Community Building Grant Program
Maine Community FoundationSuggest an update
Predicted deadline: Feb 15, 2021 8:59pm PST
Grant amount: Up to US $10,000
Fields of work: Environment Community Services
Applicant type: Indigenous Group, Government Entity, Nonprofit
Funding uses: Training / Capacity Building, Project / Program
Location of project: Maine
Location of residency: United StatesView website Save
About this funder:
About the Program
The Community Building Grant Program invests in local projects and organizations that work to build strong communities. It is a grassroots grant program focused on efforts to use, improve and/or increase access to community assets. These community assets include natural and built resources, as well as community members, their views and voices, local leaders, and the relationships or connections among people and organizations across the community.
The Community Building Grant Program is one of the only grant programs in Maine that supports a broad range of projects and organizations across the entire state, including arts, education, environment, economic development, and human services. It is also MaineCF’s largest grant program and receives more than 400 applications annually.
The Community Building Grant Program awards three types of grants:
- New Project Grants are those that are no more than two years old (one year of pilot, one year of full implementation).
- Expanding Project Grants have already been successfully implemented and will be serving a different population, geographic area, or include new services or content other than what was previously implemented.
Project grant requests must have clear start and end dates and have defined goals or outcomes. Projects running for more than two years are not considered new projects and are not eligible for grants unless they are expanding.
- Capacity-building Grants support community based-organizations that are actively engaged in work to strengthen their community. These grants will be awarded to support activities that will make an organization stronger, more successful, or more efficient. Capacity-building activities may include but are not limited to:
- training for board, staff, or volunteers
- improving financial management or information systems
- acquiring technology to improve or expand services
- developing new sources of earned income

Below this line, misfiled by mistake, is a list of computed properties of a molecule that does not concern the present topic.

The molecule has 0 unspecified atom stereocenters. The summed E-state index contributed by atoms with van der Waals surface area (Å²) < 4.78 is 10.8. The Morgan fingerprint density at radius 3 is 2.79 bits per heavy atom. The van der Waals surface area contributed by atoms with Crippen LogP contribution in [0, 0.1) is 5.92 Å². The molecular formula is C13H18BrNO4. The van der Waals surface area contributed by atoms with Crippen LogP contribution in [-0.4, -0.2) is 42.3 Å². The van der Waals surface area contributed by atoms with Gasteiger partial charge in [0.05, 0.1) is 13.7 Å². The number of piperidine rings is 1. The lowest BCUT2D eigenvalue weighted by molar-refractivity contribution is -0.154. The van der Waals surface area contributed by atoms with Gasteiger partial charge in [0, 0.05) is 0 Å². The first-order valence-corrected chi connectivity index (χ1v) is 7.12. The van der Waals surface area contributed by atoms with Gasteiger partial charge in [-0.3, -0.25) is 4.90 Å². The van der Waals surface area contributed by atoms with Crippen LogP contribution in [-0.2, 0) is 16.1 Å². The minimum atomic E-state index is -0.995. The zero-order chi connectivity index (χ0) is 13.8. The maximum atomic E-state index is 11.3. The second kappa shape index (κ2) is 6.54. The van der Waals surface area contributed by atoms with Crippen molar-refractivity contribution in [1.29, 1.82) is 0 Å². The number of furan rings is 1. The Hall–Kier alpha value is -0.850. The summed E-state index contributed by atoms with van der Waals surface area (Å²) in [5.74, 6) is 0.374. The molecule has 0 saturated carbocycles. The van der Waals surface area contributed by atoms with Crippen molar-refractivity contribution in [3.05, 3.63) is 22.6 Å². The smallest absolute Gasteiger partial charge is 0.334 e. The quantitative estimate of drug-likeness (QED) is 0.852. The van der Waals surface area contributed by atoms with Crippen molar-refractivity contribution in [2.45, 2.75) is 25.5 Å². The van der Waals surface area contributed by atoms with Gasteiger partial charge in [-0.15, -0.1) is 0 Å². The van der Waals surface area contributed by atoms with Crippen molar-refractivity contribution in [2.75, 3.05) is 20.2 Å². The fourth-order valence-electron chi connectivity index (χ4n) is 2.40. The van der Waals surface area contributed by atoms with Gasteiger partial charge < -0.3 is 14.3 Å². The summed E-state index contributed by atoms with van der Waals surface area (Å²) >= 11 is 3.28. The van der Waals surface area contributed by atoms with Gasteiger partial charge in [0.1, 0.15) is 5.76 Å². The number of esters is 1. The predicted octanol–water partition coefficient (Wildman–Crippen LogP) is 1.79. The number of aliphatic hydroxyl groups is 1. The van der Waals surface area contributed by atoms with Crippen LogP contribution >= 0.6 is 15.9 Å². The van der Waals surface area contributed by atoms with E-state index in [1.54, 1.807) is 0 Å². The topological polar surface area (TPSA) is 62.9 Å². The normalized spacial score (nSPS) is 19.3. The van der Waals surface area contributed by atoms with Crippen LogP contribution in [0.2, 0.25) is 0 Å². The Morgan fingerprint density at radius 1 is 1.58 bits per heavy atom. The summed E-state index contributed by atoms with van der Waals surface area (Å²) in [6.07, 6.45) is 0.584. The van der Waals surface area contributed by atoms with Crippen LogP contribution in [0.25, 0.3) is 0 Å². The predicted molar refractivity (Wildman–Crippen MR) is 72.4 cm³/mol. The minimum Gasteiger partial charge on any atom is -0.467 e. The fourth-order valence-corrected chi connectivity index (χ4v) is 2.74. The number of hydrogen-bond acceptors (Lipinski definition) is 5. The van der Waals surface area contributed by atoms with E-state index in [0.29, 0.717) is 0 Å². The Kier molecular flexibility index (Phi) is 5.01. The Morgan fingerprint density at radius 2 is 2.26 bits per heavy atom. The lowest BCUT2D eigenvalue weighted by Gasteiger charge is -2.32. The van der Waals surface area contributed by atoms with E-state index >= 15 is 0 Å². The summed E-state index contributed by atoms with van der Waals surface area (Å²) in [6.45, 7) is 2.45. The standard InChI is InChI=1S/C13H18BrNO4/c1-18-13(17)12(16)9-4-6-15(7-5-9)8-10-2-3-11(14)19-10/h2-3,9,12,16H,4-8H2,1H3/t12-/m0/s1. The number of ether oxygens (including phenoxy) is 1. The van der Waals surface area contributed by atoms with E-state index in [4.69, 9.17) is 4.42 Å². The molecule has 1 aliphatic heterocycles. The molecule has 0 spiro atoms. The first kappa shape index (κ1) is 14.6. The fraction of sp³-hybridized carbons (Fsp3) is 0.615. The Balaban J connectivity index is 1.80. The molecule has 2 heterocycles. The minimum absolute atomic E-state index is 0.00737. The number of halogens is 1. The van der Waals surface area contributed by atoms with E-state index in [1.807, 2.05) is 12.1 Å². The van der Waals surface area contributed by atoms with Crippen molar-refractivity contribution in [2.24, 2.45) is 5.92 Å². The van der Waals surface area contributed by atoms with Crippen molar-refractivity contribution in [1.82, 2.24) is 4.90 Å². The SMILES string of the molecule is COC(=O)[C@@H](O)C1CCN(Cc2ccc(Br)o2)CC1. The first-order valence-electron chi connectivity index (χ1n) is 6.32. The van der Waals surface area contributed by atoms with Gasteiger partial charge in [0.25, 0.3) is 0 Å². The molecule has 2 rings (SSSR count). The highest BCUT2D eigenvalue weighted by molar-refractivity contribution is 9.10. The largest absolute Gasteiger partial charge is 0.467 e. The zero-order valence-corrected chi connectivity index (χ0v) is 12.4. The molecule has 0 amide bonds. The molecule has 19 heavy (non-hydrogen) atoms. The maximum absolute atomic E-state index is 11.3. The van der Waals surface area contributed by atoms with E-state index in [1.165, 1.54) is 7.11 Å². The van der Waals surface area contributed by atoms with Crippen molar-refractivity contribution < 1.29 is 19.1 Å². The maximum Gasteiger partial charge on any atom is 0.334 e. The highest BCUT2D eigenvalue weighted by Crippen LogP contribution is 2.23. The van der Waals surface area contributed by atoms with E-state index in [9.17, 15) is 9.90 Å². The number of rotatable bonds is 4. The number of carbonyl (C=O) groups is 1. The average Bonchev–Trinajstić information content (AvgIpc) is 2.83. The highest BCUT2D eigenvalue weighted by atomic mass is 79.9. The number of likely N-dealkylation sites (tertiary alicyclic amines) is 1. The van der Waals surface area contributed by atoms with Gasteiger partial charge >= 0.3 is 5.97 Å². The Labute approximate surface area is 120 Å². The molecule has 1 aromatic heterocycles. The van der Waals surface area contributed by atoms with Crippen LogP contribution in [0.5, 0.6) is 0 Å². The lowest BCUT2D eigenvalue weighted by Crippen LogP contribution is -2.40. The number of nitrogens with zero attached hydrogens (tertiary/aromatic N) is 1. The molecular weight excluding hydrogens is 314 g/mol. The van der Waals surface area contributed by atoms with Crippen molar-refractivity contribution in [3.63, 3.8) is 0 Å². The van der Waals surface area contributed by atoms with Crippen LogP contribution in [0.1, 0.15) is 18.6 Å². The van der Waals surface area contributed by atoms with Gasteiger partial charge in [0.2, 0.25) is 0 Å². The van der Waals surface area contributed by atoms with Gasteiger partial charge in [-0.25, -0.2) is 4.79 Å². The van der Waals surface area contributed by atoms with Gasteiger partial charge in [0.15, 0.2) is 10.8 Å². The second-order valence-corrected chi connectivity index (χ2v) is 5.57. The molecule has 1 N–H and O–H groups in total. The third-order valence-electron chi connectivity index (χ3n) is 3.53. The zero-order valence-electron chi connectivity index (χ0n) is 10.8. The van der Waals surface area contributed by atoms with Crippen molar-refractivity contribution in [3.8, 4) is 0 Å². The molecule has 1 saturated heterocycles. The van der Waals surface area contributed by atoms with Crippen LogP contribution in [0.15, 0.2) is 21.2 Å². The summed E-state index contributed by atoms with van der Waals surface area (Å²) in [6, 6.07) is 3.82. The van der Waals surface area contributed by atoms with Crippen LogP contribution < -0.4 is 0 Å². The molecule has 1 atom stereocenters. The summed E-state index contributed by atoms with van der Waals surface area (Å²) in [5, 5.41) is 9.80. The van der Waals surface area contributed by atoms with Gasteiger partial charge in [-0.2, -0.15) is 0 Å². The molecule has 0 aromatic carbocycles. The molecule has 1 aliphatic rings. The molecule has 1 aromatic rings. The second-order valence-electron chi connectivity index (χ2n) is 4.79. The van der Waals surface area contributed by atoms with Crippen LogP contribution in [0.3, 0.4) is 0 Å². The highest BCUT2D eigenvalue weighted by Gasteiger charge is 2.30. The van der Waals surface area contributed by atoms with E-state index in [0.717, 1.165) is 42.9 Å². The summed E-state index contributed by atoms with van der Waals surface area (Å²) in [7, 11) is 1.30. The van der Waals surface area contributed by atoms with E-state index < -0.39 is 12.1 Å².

- strategic planning focused on achieving a specific goal.
Capacity-building grant requests must include an explanation of how the activities will improve the organization.
You can learn more about this opportunity by visiting the funder's website.
- Who is eligible to apply
- Nonprofit 501(c)(3) federal tax-exempt organizations, including most municipalities
- Public schools
- Public agencies working for the State of Maine
- Indian tribal governments (or political subdivisions) recognized by the Department of the Interior
- Non-exempt groups with a fiscal sponsor that is a 501(c)(3) organization, public school, or public agency.
- The Community Building Grant Program will only support projects and organizations that meet all of the following criteria. Projects or organizations must…
- Invest in people by strengthening skills, knowledge, abilities, and/or well-being of community members
- Maximize community strengths and resources by improving access to or the use of community-based resources, including people, organizations, and built and natural environments
- Engage community members by involving those people who will benefit in the design, delivery, or evaluation of project activities and goals.
- Eligible expenses
- Project and capacity-building requests may include staff time, technology, materials, and equipment that are necessary to achieve the planned goals or outcomes.
- Applicants for Community Building are encouraged to request support for “indirect” or administrative costs.
- Indirect costs must be no more than 20% of the total amount requested from MaineCF.
- The Community Building Grant Program cannot be used to support the following activities, programs, or expenses:
- Ongoing activities: This includes activities that are part of the organization’s mission, with no clear start or end date, or those that have been implemented for more than two years and are continuing without expansion.
- General operating expenses: This includes any expenses related to the daily operation or running of the organization. For example, rent, utilities, office equipment and supplies, insurance and general salaries for administrative staff or the executive director. While operating expenses may be included as “indirect costs,” they are not eligible as full requests.
- Major capital expenses: This includes purchasing assets such as buildings, land, or vehicles.
- Camperships: This includes funding for admission, enrollment, tuition or other costs related to short-term programs that are primarily recreational or social.
- Endowments, capital campaigns, or annual appeals.
- Regranting: This includes making grants to a secondary grantee through a competitive process.
- What we will not fund, without exception
- Expenses already incurred
- Political campaigns
- Lobbying in the form of calls to action on a specific vote
- Religious activities: including, but not limited to, religious services, promotion of religious beliefs, or activities that are restricted to church or religious group membership
- Regranting to a secondary grantee through a competitive process.